If San Onofre nuclear plant is restarted, who pays? via Los Angeles Times

The San Onofre nuclear plant must first be deemed safe to restart. But with costs already mounting, it’s unclear who would foot the bill.

Nearly seven months after the San Onofre nuclear power plant was closed because of a leak, officials are grappling with whether it makes financial sense to bring the plant fully back online, and if so, who should pay for the necessary repairs.

Fixing San Onofre is shaping up to be an expensive proposition, with the price tag jumping into the hundreds of millions of dollars if the plant’s massive steam generators require replacing.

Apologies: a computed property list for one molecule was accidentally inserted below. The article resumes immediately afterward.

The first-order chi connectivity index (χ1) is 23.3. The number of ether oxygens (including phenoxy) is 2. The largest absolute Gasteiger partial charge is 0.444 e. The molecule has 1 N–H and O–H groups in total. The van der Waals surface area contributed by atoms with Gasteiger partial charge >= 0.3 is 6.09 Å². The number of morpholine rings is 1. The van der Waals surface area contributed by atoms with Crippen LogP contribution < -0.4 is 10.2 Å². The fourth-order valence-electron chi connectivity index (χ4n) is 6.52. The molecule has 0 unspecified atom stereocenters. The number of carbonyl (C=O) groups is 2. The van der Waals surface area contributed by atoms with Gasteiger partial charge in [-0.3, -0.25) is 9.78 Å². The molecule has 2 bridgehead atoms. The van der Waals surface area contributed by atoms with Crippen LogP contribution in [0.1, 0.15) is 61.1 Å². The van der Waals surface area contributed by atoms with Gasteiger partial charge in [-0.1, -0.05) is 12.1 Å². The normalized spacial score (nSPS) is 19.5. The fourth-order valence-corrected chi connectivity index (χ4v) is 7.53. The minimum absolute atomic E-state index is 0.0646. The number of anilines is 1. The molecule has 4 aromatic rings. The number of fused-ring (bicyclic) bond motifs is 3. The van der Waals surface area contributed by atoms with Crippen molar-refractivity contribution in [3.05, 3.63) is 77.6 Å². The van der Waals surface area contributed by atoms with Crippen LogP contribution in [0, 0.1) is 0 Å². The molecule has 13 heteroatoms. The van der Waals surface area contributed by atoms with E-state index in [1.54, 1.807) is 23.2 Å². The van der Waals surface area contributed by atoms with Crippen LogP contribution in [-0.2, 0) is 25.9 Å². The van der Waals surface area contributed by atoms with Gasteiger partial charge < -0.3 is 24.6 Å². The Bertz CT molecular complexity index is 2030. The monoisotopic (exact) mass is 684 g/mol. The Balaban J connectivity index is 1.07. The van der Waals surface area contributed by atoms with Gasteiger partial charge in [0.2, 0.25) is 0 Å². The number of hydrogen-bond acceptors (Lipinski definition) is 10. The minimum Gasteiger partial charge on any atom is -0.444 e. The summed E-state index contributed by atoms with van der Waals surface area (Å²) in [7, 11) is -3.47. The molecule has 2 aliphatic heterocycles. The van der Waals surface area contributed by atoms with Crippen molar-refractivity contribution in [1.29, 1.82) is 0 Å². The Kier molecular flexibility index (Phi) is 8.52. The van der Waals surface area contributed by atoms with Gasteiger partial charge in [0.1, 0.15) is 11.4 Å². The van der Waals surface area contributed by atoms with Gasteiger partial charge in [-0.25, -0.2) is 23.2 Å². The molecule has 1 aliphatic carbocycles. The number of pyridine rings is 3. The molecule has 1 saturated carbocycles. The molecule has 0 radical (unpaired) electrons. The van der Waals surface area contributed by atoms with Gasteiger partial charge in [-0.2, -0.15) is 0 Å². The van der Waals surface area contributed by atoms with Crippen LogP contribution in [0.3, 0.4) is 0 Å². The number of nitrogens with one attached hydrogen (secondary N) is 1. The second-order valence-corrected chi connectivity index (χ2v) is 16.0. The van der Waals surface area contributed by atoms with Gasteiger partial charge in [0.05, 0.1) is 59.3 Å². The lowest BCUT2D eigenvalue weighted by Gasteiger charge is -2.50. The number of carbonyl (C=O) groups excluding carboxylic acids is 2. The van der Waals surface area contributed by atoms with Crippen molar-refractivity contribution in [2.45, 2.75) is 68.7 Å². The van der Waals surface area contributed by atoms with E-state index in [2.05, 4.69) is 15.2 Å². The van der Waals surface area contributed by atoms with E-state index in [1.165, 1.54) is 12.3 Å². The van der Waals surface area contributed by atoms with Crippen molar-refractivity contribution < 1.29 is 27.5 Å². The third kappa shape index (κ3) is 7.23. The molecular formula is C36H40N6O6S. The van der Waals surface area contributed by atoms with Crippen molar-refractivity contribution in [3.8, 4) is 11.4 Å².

But keeping San Onofre shuttered is also proving costly to the two utilities that own the plant. Southern California Edison had spent $117 million by June 30 to replace the power lost when San Onofre went offline, and San Diego Gas & Electric had spent $25 million, costs that ratepayers may be asked to pick up.

Imported energy is more expensive than electricity generated at San Onofre, which had provided about 20% of the power to large swaths of Southern California.

The first task for the utilities and federal regulators is to determine whether San Onofre can safely be restarted.

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